1. create empty git repository
  2. extract a tarball to that directory overwriting any files
  3. add all files git add .
  4. git commit -a -m 'version foo'
  5. git tag current version
  6. remove all files
  7. repeat from step 2 for each tarball

In your case it's not necessary to create branches as all your tarballs are distinct, successive versions; each iteration overwrites previous one.

share|improve this answer
You're missing one step - removing the previous contents before dumping in the tarball. – Jefromi May 3 '10 at 17:36
True, added it to the list. Otherwise deletions wouldn't be handled. – Marcin Gil May 3 '10 at 19:36
I called them versions but that's not exactly what they are. Its more like a 'snapshot number'. I usually do about 1 real version update every month or two. – Hotei May 3 '10 at 21:44
I gave a +1 for mentioning the git tag step. I need the ability to go back and checkout an earlier commit and I believe the tag will let me do that easily. – Hotei May 3 '10 at 23:12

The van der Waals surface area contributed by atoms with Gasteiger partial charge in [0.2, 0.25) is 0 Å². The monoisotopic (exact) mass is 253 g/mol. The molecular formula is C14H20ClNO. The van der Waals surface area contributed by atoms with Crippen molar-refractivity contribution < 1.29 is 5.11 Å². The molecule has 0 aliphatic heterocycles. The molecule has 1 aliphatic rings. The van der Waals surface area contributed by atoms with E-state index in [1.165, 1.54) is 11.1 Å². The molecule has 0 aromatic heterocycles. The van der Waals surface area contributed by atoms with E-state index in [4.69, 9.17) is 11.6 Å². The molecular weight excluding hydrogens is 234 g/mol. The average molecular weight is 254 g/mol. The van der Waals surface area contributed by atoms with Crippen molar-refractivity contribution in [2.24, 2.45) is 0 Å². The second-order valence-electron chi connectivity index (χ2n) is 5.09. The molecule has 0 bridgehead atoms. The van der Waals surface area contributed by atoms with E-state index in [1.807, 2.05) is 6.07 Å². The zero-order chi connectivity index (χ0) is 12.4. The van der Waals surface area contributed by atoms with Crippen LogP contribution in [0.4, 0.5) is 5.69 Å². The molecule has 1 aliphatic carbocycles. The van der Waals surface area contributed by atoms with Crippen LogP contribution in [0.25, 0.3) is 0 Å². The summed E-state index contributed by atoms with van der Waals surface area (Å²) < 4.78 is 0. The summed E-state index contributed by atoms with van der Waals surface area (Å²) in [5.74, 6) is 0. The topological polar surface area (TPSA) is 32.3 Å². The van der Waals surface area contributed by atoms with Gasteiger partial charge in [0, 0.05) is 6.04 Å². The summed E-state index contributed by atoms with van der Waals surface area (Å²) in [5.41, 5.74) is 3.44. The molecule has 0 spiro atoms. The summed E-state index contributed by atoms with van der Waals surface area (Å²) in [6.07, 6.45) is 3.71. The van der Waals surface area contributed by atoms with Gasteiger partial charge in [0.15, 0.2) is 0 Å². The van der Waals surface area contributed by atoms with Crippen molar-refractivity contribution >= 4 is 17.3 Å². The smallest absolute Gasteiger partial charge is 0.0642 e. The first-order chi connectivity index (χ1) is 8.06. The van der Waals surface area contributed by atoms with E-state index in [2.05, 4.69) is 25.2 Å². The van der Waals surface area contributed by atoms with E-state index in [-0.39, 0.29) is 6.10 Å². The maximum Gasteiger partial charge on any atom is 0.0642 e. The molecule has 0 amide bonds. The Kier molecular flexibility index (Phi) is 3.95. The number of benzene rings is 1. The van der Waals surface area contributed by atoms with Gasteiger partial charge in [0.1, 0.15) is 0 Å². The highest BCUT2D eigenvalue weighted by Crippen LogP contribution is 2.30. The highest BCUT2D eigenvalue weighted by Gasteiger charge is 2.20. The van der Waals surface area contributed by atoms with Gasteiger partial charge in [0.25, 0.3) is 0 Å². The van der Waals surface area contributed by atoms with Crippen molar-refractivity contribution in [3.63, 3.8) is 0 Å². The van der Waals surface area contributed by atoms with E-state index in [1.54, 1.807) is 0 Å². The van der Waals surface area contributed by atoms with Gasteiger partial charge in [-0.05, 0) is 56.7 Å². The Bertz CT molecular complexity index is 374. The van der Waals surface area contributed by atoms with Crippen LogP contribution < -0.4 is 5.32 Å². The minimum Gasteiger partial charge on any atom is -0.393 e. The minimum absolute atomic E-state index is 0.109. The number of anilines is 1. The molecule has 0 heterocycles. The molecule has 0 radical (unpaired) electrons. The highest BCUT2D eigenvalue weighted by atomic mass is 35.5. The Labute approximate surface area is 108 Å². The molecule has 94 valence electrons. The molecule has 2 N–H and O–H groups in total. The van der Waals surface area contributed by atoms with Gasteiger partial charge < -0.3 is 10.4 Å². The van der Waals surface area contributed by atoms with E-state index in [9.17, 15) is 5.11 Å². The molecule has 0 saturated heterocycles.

Without having been exactly there, yu should simply:

  • untar an archive anywhere you want
  • rsync it with the git working directory in order to:
    • change the relevant file
    • add the new files from that archive to the working directory
    • remove the files from the working directory that are no linger part of the current archive
  • git add -A
  • git commit -m "archive n"
  • repeat

The idea is not to checkout branch_n+1, but to stay within the same branch, committing each tar content one after the other within the same branch of the same git repo.
Should you truly have somehow two concurrent processes, you could then:

  • git clone the first git repo
  • git branch -b a_new_branch to make sure you isolate that parallel process in its own branch that you will be able to push back to the first repo when done.
share|improve this answer
I like this idea but it might be easier to combine the first two ansers. So far it looks like: git init untar tarball(n) into new repos git add -A git commit -m "version number foo" rm -rf * (but not .git) repeat – Hotei May 3 '10 at 18:05